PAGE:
Cheap Custom Controllers on a Budget…
When people ask me ‘how can I get chep custom controllers on a budget’, or ‘where can I get a custom controller for cheap’, I usually ask them what customizations do they want. Typically there are three different customizations that people go after.
1.) I want my cheap custom controller to look cool
2.) I want my cheap custom controller to feel different
3.) I want my cheap custom controller to have rapid fire
All of these objectives are achievable for cheap. You just have to determine which ones you want, and then which ones are your priorities. Depending on your budget you may be able to accomplish all of the above at the same time without breaking the bank.
Cheap Custom Controllers on a Budget – To make your controller look cool on a budget…
I always start with a custom LED case from the people over at XCM. These can be purchased at sites like llama.com and Divineo.cn. Check out this article where we explain what case mods are available. At the time of this article these cases were ‘cheap’, and only cost ~$35.
Cheap Custom Controllers on a Budget – To make your controller feel different on a budget…
I always start by installing custom thumbsticks. These are the most used pieces of the controller, and a change in the thumbstick texture can change up your gameplay and even make an old controller feel new. Several sites offer sticks for cheap. I would check out
modjunkiez.com. They have a great selection of colored and grip enhanced thumsticks which can easily install in your existing controller using only a Security Torx T8 tool and a small Phillips screw driver. At the time of this article these sticks cost ~$6, while a D-pad and thumbstick change cost ~$8.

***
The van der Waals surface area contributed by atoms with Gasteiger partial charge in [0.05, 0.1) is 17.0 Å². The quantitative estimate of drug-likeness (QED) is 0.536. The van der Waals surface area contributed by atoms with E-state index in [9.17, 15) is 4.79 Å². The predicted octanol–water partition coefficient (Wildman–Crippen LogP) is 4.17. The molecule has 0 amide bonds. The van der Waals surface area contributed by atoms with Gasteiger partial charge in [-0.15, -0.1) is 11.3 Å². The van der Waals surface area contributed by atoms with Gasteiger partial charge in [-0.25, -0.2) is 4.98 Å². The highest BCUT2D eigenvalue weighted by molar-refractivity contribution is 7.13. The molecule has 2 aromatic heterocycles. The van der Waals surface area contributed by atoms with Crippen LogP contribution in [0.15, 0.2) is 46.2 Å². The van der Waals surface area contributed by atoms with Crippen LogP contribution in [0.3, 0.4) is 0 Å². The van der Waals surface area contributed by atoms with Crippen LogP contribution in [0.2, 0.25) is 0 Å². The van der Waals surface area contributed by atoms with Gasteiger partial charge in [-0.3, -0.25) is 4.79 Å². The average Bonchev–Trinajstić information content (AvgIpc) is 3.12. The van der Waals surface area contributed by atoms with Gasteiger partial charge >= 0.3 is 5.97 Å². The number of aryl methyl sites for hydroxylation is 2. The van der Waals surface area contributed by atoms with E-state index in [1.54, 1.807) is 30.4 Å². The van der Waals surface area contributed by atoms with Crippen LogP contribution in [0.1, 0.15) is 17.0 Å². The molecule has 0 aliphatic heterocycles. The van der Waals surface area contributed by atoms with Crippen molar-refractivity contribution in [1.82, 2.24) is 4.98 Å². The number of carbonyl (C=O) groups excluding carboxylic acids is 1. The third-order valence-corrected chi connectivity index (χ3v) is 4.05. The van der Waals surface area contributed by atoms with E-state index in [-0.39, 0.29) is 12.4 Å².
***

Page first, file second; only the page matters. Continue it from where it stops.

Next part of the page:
Cheap Custom Controllers on a Budget – To make your controller rapid fire on a budget…
I always prefer the do-it-yourself (DIY) method, and it is usually your best bet for keeping things on the cheap. Although this isn’t the easiest method, a little bit of sweat and elbow grease will save you some serious cash. There is a method found on youtube that you used t be able to use if you have a very old matrix style
controller. This method used two wires and a button. However, it does not work on any recent games games and most of the old ones have been patched by Microsoft. To accomplish this today, you have to use a microcontroller to perform some electrical magic inside the controller. Kits for this kind of modification
can be found on sites like eBay for around $10 – $15, but they do not offer support, are not updateable, and many times only work on one game. However this site offers a DIY option for as little as $37 plus parts. Parts can range from ~$60.00 pre kitted to $16 if you buy them yourself. Check it out at the Phoenix System hompage.